What is it? Adapted by Alfred Hitchcock from Daphne Du Maurier's book, it's the story of a young wife (Joan Fontaine) who comes to suspect her new husband (Laurence Olivier) of nefarious doings vis-a-vis his first wife.
Why did it win? Rebecca had two big things in its favour: the so-hot-right-now status of Alfred Hitchcock, and the pedigree conferred by Laurence Olivier's involvement, in a town still somewhat in awe of the universally acclaimed stage star. And perhaps even after the start of World War II, Chaplin's film was still a little too on-the-nose.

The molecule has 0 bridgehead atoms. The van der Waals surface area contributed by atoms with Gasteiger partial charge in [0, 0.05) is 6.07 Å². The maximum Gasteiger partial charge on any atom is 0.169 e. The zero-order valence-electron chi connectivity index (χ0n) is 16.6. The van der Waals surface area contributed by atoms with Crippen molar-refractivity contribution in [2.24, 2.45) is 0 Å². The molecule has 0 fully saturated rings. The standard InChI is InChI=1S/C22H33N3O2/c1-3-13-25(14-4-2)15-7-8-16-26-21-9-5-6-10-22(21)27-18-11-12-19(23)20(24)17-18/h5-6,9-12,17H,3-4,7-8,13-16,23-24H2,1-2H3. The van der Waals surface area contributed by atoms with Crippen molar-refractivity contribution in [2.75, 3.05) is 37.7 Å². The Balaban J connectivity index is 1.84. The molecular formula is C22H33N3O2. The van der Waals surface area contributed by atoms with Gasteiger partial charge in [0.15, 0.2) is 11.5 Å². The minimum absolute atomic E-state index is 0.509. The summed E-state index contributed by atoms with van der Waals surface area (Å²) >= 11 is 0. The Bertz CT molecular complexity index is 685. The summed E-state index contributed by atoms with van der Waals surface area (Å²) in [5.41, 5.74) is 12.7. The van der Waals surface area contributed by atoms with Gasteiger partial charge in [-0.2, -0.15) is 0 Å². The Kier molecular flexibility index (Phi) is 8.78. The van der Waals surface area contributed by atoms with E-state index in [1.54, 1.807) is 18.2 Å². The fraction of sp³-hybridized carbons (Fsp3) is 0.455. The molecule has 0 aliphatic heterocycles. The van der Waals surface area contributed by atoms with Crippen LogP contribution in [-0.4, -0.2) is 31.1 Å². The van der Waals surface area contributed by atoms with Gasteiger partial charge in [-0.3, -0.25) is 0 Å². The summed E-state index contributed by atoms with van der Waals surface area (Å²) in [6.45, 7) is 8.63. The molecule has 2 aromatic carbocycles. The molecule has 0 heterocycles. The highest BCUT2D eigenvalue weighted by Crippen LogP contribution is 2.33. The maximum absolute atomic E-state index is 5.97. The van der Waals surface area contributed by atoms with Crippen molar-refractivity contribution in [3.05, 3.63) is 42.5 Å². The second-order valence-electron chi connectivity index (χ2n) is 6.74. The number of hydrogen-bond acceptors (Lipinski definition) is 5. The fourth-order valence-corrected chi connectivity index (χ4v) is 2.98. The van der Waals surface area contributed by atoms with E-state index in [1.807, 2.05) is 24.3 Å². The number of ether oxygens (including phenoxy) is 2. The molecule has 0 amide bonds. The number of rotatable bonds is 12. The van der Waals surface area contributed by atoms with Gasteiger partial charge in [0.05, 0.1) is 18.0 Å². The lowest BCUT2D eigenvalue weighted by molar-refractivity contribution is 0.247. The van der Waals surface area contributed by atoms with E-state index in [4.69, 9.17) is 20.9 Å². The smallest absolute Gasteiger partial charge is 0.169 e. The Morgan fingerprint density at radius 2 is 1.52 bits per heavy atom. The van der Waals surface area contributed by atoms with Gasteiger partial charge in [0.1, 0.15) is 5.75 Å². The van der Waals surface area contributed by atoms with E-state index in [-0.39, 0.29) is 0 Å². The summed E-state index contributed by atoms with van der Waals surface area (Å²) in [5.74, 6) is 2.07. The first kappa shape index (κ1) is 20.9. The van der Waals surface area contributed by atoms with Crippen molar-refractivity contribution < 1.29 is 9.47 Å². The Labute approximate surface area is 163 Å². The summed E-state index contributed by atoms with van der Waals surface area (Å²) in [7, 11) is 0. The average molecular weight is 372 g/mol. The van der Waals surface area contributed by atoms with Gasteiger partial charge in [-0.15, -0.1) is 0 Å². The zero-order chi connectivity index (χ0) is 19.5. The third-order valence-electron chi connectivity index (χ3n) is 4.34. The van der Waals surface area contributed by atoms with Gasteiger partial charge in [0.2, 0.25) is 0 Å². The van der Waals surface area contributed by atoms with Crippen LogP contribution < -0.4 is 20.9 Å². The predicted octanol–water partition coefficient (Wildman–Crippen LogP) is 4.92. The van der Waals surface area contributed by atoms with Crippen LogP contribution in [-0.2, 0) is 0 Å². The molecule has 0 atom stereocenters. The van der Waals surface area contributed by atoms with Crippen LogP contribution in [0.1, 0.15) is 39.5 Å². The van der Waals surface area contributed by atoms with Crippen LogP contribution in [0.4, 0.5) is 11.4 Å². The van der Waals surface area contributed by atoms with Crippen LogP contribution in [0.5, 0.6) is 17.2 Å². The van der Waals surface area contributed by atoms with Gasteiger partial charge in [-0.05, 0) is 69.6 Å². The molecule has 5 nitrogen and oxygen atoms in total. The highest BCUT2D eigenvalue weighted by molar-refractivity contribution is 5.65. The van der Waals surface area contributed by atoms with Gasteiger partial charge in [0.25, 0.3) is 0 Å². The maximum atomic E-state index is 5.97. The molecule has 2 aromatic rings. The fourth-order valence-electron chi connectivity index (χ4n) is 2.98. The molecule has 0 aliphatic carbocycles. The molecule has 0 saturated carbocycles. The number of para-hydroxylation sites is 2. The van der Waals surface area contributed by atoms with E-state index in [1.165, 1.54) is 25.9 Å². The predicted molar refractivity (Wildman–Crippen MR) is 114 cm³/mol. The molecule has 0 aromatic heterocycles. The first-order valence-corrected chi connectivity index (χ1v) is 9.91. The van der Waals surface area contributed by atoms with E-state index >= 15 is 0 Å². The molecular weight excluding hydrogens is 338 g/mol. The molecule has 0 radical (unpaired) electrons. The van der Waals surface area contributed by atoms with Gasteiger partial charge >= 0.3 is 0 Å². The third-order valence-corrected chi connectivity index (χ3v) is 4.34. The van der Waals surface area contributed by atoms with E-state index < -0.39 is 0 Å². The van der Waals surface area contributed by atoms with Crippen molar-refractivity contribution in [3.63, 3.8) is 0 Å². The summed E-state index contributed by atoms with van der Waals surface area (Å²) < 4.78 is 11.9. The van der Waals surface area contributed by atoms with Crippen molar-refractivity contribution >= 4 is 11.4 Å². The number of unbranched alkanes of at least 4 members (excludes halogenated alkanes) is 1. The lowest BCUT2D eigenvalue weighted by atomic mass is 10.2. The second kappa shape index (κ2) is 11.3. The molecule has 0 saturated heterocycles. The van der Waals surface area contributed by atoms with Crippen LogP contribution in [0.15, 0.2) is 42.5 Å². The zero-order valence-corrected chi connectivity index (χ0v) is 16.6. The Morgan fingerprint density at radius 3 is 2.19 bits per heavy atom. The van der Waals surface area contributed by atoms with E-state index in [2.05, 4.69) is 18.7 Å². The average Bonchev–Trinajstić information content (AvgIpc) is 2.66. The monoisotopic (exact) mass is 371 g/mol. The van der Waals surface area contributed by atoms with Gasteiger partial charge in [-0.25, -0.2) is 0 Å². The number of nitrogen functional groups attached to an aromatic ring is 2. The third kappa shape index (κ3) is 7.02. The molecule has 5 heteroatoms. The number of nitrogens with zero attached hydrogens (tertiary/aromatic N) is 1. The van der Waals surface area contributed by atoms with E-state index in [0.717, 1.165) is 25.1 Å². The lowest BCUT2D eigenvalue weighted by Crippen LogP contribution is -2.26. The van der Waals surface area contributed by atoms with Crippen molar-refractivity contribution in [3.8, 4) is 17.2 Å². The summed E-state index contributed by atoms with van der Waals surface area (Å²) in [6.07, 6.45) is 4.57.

Did it deserve to win? Hitchcock's first US film was his only Best Picture winner, so we shouldn't begrudge him the award - but this was another stellar year. Other contenders included sparkling comedy The Philadelphia Story and Charlie Chaplin's spot-on war satire, The Great Dictator, not to mention Henry Fonda in The Grapes of Wrath and Bette Davis in All This, And Heaven Too.
Worth a look? Yes: it's of its time, but still creepy and atmospheric.